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J Occup Health. 2009;51(5):443-50. Epub 2009 Jul 10.

Occupational stress and burnout of lawyers.

Author information

1
Institute of Occupational Medicine and Industrial Hygiene, College of Public Health, National Taiwan University, Taipei, Taiwan.

Abstract

OBJECTIVE:

The aim of this study was to explore the associations between burnout and occupational stress measured by demand-control support (DCS) and effort-reward imbalance (ERI) models among lawyers.

METHODS:

This cross-sectional study included 180 lawyers from 26 law firms in the Taipei Bar. The Chinese version of Karasek's job content questionnaire (C-JCQ) and the Chinese version of Siegrist's ERI questionnaire (C-ERI) were used to measure occupational stress, and the Chinese version of the Copenhagen Burnout Inventory (C-CBI) questionnaire was used to measure personal, work-related and client-related burnout. Logistic regression analysis was used to determine the associations between burnout and lawyers' occupational stress and job specialty adjusting for age, gender, marital status, work experience, working hours per day, firm size and the significant occupational stress of each model for the other.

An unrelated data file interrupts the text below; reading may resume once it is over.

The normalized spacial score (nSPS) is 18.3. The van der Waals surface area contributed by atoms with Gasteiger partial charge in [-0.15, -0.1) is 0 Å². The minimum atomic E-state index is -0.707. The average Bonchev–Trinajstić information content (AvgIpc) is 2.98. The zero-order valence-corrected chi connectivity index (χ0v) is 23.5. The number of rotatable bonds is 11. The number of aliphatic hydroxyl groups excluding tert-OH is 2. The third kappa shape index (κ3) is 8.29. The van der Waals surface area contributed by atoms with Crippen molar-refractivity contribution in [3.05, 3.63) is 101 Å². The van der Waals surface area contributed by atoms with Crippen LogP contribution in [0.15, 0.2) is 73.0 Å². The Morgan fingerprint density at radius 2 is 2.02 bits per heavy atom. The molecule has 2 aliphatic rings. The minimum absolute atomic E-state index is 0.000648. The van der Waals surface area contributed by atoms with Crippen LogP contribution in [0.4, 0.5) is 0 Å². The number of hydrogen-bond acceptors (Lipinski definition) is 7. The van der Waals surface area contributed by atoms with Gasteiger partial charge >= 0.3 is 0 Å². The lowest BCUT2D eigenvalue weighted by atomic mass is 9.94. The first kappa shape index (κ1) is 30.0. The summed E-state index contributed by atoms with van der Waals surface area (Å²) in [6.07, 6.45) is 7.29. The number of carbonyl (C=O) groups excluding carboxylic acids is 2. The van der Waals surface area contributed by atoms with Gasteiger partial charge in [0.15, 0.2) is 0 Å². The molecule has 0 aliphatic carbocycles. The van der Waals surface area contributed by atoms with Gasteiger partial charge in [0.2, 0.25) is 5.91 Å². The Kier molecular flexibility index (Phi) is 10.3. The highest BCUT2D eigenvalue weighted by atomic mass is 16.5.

RESULTS:

Lawyers reported relatively higher scores in job control, psychological demands and effort, and high prevalence of self-perceived work stress. Litigious lawyers had higher decision authority and workplace social support, higher work-related burnout and higher client-related burnout than non-litigious lawyers. Personal burnout and work-related burnout were associated with high psychological demands, effort, and effort-reward ratio.

CONCLUSIONS:

High occupational stress was associated with high levels of personal and work-related burnout among lawyers.

PMID:
19590156
DOI:
10.1539/joh.l8179
[Indexed for MEDLINE]
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